Those serving in Ukraine are doing the type of work all followers of Jesus are called to do. Jesus said, “I have sent them into the world.” (John 17:18). He did not pray that we would be taken out of the world. He asked the Father to protect us as we go into the world. We are sent into a world full of conflict and danger. Lost and hurting people are not so much enemies as they are ones who have been deceived by the enemy. They are in danger “behind enemy lines” and need to be rescued.

It is tempting to want to flee from the challenges of this evil world and attempt to hide in safety from the dangers that abound. But those who know Christ are called to hear the cries of the needy and join in the rescue mission, even though it may be costly. We have been given the privilege and the calling to “Defend the weak and the fatherless; uphold the cause of the poor and the oppressed. Rescue the weak and the needy; deliver them from the hand of the wicked” (Psalm 82:3-4).

Jesus came to the war zone of this world to rescue us. “Jesus … gave Himself for our sins to rescue us from the present evil age” (Gal. 1:3-4). By His death on the cross He delivers us from enslavement by the enemy and brings us into His glorious kingdom. “He has rescued us from the dominion of darkness and brought us into the kingdom of the Son He loves” (Colossians 1:13).

Because of what Christ has done for us, even in a world suffering from cruelty and war, we get to be people who declare good news. “Be my rock of refuge, to which I can always go; give the command to save me, for you are my rock and my fortress.Deliver me, my God, from the hand of the wicked, from the grasp of those who are evil and cruel” (Psalm 71:3-4). The hope of refuge and deliverance found in the Lord still stands. We get to share that hope with the world.

A wonderful answer to a Bible camp prayer

It was the summer when I was 13 years old. I had a relationship with the Lord but I felt like I was drifting away rather than growing closer. One night at Bible camp I stayed after the evening service and talked with a pastor. We prayed that I would get along well with the new pastor that was coming to our church and that he would be a good influence on my life. I look back with much thanksgiving at how graciously God answered that prayer. That summer Pastor Alvin Grothe came to Astoria, Oregon to be my pastor.

Only my parents influenced my life more than Pastor did. He went home to be with the Lord recently, and it was a time to reflect on the many ways God used him in my life.

Pastor was a humble servant. He wasn’t at all impressed with himself. He didn’t make a big deal about things he had done or sacrifices he had made. He was willing to do whatever would best serve the Lord and people. Not long after retiring as pastor of the church, he became the church janitor. He joked that he was going to try to work his way back up to the top again. Really, though, he didn’t care if he was at what others might consider the top or the bottom. He was just glad to serve, in whatever way he could.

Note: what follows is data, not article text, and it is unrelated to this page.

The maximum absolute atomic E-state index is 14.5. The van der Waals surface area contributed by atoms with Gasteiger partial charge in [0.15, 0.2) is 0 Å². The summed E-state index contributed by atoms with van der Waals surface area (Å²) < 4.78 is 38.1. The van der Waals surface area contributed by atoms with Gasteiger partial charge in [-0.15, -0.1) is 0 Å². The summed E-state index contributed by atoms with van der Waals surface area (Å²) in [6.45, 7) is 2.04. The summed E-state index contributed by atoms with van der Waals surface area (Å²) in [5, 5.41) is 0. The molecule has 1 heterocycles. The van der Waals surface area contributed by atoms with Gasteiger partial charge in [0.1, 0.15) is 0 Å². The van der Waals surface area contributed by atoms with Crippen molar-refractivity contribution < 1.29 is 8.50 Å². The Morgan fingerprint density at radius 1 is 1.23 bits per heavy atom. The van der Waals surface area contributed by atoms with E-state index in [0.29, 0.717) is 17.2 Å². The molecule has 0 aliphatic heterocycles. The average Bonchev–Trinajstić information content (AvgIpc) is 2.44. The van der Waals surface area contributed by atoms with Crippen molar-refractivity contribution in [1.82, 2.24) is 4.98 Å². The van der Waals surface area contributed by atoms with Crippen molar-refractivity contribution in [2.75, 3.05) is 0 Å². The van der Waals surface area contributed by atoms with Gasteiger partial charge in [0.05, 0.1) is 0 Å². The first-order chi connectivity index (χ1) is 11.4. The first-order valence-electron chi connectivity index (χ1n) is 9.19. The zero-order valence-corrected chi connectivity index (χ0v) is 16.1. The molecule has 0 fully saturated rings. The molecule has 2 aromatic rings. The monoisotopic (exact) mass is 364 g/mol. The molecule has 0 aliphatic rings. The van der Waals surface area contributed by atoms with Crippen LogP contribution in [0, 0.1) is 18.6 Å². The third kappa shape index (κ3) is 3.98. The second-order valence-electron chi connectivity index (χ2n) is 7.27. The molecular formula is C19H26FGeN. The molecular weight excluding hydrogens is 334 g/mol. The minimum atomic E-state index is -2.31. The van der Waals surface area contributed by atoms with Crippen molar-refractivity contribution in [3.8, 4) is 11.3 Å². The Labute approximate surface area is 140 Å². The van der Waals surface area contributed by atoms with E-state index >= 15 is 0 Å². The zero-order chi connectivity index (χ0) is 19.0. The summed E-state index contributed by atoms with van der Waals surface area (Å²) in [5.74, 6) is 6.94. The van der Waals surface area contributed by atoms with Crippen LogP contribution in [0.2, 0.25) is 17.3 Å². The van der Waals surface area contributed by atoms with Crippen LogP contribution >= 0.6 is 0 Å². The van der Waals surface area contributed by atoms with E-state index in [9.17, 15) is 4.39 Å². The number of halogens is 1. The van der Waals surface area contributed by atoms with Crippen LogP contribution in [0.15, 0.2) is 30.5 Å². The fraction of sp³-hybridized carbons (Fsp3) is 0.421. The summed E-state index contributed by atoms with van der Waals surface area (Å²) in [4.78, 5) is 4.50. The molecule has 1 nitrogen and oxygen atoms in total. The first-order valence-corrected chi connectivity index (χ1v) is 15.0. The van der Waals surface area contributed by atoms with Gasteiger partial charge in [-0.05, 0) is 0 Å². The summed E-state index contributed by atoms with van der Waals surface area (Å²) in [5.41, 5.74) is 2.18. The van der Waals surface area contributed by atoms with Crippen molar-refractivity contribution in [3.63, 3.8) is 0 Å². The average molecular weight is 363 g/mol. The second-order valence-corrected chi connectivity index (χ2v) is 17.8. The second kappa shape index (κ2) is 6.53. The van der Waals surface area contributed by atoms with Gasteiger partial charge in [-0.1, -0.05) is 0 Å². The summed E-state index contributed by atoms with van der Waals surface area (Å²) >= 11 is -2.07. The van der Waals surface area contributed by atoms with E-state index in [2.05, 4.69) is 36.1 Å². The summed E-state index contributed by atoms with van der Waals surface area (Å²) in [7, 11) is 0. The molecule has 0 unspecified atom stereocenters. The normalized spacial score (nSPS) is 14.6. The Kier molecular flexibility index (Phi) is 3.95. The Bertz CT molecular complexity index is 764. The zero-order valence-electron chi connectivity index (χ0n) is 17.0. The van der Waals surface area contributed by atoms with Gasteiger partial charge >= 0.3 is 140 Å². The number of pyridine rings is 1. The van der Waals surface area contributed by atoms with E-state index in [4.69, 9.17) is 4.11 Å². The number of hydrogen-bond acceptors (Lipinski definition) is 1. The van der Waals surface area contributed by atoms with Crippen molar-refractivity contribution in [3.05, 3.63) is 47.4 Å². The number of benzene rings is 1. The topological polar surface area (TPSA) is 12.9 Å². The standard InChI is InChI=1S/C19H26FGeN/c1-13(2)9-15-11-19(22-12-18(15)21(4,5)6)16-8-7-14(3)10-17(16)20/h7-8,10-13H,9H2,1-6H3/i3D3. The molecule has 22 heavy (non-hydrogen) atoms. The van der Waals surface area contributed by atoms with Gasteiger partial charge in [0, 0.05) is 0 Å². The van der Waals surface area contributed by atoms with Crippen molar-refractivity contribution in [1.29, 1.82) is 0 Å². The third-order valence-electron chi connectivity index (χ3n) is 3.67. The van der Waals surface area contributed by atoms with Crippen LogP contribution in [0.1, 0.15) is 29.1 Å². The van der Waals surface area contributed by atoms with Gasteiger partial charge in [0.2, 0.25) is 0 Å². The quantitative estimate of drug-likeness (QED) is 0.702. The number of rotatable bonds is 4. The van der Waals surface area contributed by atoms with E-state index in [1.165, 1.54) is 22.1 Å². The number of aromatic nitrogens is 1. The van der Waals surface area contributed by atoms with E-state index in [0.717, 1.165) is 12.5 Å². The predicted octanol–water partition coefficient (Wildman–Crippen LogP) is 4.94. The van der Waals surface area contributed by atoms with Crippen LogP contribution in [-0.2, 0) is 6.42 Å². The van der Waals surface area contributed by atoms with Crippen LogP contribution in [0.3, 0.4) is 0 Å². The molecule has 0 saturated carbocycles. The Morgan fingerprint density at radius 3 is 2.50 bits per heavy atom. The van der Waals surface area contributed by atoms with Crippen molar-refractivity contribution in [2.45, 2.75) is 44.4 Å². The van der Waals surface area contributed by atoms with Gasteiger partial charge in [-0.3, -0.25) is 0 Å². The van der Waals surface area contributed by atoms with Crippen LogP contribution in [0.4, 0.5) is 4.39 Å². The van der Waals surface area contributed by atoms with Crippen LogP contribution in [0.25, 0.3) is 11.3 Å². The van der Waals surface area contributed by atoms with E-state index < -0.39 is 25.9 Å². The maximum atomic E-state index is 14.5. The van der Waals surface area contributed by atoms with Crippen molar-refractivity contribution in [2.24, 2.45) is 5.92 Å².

Pastor was probably the most sincere man I have ever known. I had the privilege of getting to be around him Monday to Saturday. He was the same man those days as he was on Sunday mornings. He meant and lived what he preached. He truly believed it.

One year they did a skit at Bible camp and they asked the district pastors to take part. Pastor wasn’t very comfortable doing it, but he was such a nice guy he didn’t want to say no to the other pastors. He wasn’t very good in the skit. In a way that seemed appropriate. He wasn’t an actor. When he was preaching from the pulpit or visiting with people, he wasn’t acting. He was real.

Pastor was a good Norwegian when it came to liking lutefisk and gjetost, but he was different from some old-time stoic Scandinavians when it came to showing his emotions. He said, “God gave us tear ducts for a reason.” He was willing to weep with those who wept. He wept with me when I went through times of mourning.

He wasn’t afraid to let his sorrow be seen, but most of the time what you saw on his face was a smile. He liked to laugh. He liked to tell jokes. The trouble was, he didn’t know a whole lot of them, so he told the same jokes over and over. He would still laugh each time he told them. I would usually laugh too, but not so much at the joke. What I enjoyed more was the joy he had. The laughter was contagious.

Not long after Pastor started serving our church he had us start each service by singing the chorus of the hymn, Turn Your Eyes Upon Jesus: “Turn your eyes upon Jesus, look full in His wonderful face, and the things of earth will grow strangely dim, in the light of His glory and grace.” It was refreshing to start the service with the invitation to see the glory and grace of Jesus. The challenges and struggles of this earth do grow strangely dim in the light of His grace.

Hebrews 11 tells of different ones who have gone before us and lived by faith in the Lord. It is followed by Hebrews 12:1: “Therefore, since we are surrounded by such a great cloud of witnesses … let us run with perseverance the race marked out for us.” Pastor Grothe is a big part of the cloud of witnesses for me. His witness has been one of the biggest encouragements for me to run the race with perseverance. For almost 50 years he faithfully encouraged me, built me up and supported me in prayer.